While relaxing in a hammock gazing up at the trees is all you really need to concern yourself with, there are lots of options for the active – from hiking Brahmagiri Mountain Hills, taking a jeep jungle safari, or helping out on the farm – to really work up an appetite. No trip to India is complete without a visit to a spice plantation where you can load up on cardamom, cinnamon, pepper and magical turmeric from the mist-clad hill stations.
Back down the coast, Alleppey is mostly visited for its backwaters and few people stick around to sample its culinary delights. This is a shame as it’s where I found some of the region’s best food (with a little help from local friends). There is a huddle of cheap and mid-price guesthouses to choose from along the beach and close to the train station, though the backwaters is where the real magic is to be found. The World Backwaters Hotel is smack bang on the banks of Lake Vembanad and is tranquillity at its natural best.
My search for the perfect dosa took me to countless local cafes. Made from fermented rice and lentils, I loved ghee roast the best as it’s cooked in pure ghee and roasted to perfect crispiness. Eaten at breakfast and served with chutneys and sambar (a vegetable stew), the best is to be found at Hot Kitchen, a local place so don’t expect frills, in the centre of town on Mullakal Road, where you can also shop for jewellery and saris.
Wandering around isn’t easy for a first-timer used to pavements, but you get used to horns and scooters carrying three skinny teenagers whizzing past. Take care but try to relax and soak up the bustle of what is really a beautiful town. Lined with canals, it is sometimes referred to as “Venice of the East” and the waterways are a welcome respite from the craziness of the town centre.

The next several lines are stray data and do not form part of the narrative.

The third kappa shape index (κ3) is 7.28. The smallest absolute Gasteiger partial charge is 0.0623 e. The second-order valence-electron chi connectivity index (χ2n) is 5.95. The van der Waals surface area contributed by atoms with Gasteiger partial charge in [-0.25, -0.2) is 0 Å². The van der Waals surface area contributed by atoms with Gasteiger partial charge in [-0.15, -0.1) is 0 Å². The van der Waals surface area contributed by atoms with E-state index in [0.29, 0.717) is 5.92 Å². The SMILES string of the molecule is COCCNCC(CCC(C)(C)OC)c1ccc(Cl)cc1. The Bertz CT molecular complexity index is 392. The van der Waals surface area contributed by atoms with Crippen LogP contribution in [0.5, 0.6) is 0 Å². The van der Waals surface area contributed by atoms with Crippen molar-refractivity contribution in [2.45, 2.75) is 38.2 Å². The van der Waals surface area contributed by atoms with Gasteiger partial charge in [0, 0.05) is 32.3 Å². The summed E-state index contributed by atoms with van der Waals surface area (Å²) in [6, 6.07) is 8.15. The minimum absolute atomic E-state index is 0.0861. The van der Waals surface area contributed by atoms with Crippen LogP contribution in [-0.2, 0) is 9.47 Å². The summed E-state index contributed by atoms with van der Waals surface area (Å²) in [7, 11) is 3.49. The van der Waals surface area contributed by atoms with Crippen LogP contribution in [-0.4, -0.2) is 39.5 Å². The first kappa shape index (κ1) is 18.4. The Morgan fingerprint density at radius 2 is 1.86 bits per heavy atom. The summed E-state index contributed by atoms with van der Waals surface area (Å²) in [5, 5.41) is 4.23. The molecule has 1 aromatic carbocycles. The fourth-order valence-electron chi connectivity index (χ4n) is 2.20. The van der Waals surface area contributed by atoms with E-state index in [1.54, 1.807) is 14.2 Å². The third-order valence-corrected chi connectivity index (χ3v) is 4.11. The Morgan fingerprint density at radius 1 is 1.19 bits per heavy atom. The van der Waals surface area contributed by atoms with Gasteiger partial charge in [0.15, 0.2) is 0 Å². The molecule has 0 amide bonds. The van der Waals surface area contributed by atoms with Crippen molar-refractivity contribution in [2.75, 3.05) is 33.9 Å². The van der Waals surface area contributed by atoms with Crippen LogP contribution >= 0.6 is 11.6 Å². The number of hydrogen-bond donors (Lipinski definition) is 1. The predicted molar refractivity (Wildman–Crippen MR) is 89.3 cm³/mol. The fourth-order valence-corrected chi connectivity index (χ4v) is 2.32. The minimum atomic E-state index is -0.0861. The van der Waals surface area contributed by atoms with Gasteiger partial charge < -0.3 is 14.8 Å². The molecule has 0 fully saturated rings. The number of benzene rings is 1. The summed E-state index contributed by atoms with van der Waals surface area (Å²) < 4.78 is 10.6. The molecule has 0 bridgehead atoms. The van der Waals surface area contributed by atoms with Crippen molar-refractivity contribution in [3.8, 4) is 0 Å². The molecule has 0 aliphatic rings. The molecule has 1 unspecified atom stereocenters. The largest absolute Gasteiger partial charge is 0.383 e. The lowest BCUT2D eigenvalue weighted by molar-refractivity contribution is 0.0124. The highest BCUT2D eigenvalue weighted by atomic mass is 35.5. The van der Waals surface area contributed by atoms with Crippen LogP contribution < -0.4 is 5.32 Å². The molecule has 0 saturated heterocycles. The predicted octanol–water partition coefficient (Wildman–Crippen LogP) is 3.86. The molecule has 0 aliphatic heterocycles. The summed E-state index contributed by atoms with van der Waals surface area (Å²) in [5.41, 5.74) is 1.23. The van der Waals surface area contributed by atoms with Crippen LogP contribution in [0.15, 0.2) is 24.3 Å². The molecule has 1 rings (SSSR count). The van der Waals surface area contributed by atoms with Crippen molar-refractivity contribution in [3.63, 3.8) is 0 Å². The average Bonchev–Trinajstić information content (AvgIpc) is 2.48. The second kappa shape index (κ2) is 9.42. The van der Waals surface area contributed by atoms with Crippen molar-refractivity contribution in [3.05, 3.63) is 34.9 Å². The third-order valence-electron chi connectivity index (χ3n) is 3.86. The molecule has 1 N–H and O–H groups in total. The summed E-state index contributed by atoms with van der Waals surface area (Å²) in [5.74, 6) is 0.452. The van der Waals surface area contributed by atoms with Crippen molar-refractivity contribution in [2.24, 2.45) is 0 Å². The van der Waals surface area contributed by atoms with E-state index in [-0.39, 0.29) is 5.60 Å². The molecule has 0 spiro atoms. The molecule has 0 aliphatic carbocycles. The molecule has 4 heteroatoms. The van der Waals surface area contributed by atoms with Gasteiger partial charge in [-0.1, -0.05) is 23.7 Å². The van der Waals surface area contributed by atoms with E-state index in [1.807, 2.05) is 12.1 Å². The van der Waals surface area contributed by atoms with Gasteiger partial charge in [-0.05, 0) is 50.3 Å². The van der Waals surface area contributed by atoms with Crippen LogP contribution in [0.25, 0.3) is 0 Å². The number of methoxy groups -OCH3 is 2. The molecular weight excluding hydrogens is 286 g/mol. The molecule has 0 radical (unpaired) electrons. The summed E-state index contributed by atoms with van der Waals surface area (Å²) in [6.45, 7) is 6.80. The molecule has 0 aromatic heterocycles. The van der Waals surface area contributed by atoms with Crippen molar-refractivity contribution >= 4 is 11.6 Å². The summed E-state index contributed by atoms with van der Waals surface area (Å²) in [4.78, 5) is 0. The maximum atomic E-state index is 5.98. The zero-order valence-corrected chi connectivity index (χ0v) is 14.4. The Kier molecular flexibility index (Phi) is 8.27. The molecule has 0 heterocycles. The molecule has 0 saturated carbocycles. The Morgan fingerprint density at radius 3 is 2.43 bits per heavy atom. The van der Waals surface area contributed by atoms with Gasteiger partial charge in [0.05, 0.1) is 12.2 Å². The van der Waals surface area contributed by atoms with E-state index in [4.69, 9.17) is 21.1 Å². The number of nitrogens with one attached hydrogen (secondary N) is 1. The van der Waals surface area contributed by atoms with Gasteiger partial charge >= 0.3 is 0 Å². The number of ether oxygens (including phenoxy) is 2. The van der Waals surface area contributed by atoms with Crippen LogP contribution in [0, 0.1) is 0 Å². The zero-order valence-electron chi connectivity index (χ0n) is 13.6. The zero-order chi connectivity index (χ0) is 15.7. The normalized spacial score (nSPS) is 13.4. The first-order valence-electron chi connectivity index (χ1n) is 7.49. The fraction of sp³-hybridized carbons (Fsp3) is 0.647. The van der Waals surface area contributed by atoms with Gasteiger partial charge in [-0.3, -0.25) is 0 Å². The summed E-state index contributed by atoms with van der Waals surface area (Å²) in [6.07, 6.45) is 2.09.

Head down to Alleppey Beach at sunset when families gather for a stroll along the sea front or a ride on a camel. Steer clear of the tourist restaurants and try the food trucks instead: spicy deep-fried cauliflower, Kappayum Mulakum (boiled tapioca and red chilly dip) and fresh fish fry. Take a climb up to the top of the lighthouse for views of old grain stores and the rusty pier jutting out into the Indian Ocean.
The quintessential Kerala experience is to be discovered aboard your own private houseboat. There are thousands to choose from so barter for the best deal when you arrive or book with Lakes and Lagoons. Complete with personal chef and staff, tuck into fresh seafood while drifting down the serene backwaters, where children play and nature is up close and personal (bring bug spray!).
Marari Beach is my heaven. A village clustered along Beach Road, around 15 minutes by car from Alleppey (I opted to stay here and travel into Alleppey for shopping and visiting the backwaters), it is all colourfully painted houses, fishermen inspecting their catch of the day, and children balanced on spindly bicycles.
There are a few discreet resorts or more traditional homestays to try. The most luxurious is Marari Beach Resort, a collection of eco-cottages where you’re encouraged to turn off the electronics and come back down to earth in their nature-filled gardens. I opted for a simpler homestay, of which there are many easily found online or through word-of-mouth.
Wherever you choose, I recommend taking a class to learn some Keralan cookery secrets. I can’t say I perfected Prawns Masala (my favourite Keralan curry), a dry, hot, tomatoey dish sans coconut milk, but I certainly enjoyed eating it. And I urge you to try Parotta, a layered flakey flat bread popular in southern India, to mop up every last bite.